Infrared X-Ray Camera: Clancy wanted it changed to something more realistic, but Ubisoft stuck to their guns, resulting in Sam's new Sonar Goggles in Conviction basically combine the functions of the old goggles, and let him see and mark his foes through walls. In Blacklist, these are upgraded to include "Sonar Infrared" to act in much the same way with the addition of seeing their live or dead state, or other similar functions.
Ink-Suit Actor: Eric Johnston provides the mocap work and voice for Sam in Blacklist, along with Carlo Rota doing mocap work for the game's primary villain, Sadiq.
Conviction: Kestrel repeats a much earlier phrase said by Archer that "Orders are orders.", followed up by "Right, chief?" ('chief' being Archer's In-Series Nickname for him.) if Archer kills him. This is implied to be the canon based on the fact that Archer's corpse is on display in Kobin's mansion, implying he was the second kill.
Blacklist: When Sam interrogates him about the location of Sadiq, Nouri says that Sadiq is "right behind [him]", and he knows all about Fourth Echelon. In the climax, when Sadiq asks Briggs where Sam is, Briggs responds "right behind you". Not literally, but it's pretty close.
In Conviction, the game ends with Sam, with Grim's help, breaks out of handcuffs to take out the other Splinter Cells before neutralizing Reed. "MARK EVERYONE" indeed.
In Blacklist, the general Sam is escorting into the Iranian Embassy's server room turns on him and takes him hostage. Sam drops his weapon and lets the general ramble for a moment before giving Grim the signal to cut the power in the room.
Sam himself pulls this at the end of the game, allowing himself while disguised as an American soldier to be captured by the Engineers so he can get a chance to take out Sadiq.
I Was Never Here: In Conviction, at the end of the game President Caldwell says something amounting to this about Sam's presence, with a gun pointed at Reed.
Army Ranger Captain: Drop your weapon! On the floor, now! President Caldwell: Captain, thank you for rescuing me. Now I don't see anyone else here but us. And I'm sure you don't either. Army Ranger Captain: No ma'am. Let's get you out of here.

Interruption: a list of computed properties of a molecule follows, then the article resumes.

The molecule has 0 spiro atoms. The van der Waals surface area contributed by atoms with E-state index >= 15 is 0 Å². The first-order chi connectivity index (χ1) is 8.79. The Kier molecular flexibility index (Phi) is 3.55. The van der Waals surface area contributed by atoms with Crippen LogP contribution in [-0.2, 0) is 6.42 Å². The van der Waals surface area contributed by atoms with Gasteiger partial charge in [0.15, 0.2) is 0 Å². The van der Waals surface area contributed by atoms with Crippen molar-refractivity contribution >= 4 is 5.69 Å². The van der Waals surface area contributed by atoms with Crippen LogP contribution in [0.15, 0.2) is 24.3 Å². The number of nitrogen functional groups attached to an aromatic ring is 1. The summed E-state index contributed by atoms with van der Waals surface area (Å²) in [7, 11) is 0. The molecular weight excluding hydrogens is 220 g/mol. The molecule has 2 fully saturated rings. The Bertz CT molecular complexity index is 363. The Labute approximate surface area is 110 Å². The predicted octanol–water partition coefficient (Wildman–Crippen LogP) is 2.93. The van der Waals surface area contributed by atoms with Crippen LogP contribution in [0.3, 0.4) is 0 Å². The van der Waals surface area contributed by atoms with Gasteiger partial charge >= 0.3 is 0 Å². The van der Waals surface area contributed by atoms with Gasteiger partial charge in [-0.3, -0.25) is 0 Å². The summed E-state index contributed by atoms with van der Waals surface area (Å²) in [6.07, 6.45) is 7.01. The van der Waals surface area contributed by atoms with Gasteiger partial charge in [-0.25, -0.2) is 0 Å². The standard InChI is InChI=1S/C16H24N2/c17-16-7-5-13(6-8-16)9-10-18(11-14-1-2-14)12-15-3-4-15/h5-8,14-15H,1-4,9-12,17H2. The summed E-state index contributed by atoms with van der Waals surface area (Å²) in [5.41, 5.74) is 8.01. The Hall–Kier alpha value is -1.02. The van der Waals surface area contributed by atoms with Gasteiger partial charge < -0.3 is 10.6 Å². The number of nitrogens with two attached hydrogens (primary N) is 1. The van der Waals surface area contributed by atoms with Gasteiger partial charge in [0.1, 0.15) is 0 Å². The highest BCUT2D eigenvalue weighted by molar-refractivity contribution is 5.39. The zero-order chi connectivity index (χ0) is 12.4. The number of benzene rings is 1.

Conviction features this; the first gameplay footage is of Sam beating answers out of a thug in a restroom. Possibly a Justified Trope since Sam has gone rogue and has few resources aside from himself, making it difficult for him to coax information out any other way.
Lucius Galliard: Your advanced interrogation techniques need work.
Sam Fisher: *slams the guy through a piece of the landscape*
Jiggle Physics: Grim, in Conviction. Very noticeable near the beginning of the third level (Price Airfield).
Killed Mid-Sentence: This happens a lot to the enemy goons in Conviction, given how they never seem to shut up until they get dropped by a headshot from the shadows.
Lampshade Hanging: In Conviction's penultimate mission, a Black Arrow operator in front of the White House gate is telling two others what a bad idea it is to (unknowingly) give Sam Fisher a great way to breach their perimeter:
Black Arrow trooper: You just parked a couple hundred gallons of highly explosive fuel in the middle of our defensive position, where people may be shooting at it with guns. How fucking stupid are you?
Laser Hallway: In Conviction the lasers can only be seen through goggles; in Blacklist they are visible to the naked eye.
Laser Sight: Used by some Mooks in the first few games, optional for Sam, and can be purchased as an upgrade for several guns in Conviction and Blacklist.
Last-Second Ending Choice: Conviction can have you choose whether Sam executes Tom Reed or not. If you don't, Grim shoots him anyway, so the the only thing it really changes is the tone of the scene.
Seeing as how Conviction is a franchise relaunch, it explains most of the plot of the preceding four games in its intro and first couple missions. This means Lambert's death is canon, and is summarily said as such in the opening of the game.
The marketing and trailers for Blacklist play up the fact that Third Echelon is gone and Fourth Echelon have taken their place.
Leaning on the Fourth Wall: In Conviction, Sam assures his worried daughter in a Flashback, who is scared of the dark, telling her that the dark can be used to hide yourself from bad guys. Which, of course, he and the player has been doing for the entire series.
Like You Would Really Do It: In universe, Sadiq simply refuses to believe that Briggs would kill the Secretary of Defense in cold blood. He's wrong.
Limited Loadout: In Conviction, Sam and the two co-op characters Archer and Kestrel are only able to carry one main weapon (a rifle or shotgun) and a pistol. Sam can carry every type of gadget at once but the co-op characters get just any two at a time.
Locomotive Level: The Philadelphia mission in Blacklist has Sam pursue one of Sadiq's lieutenants through a trainyard, and then through a subway train.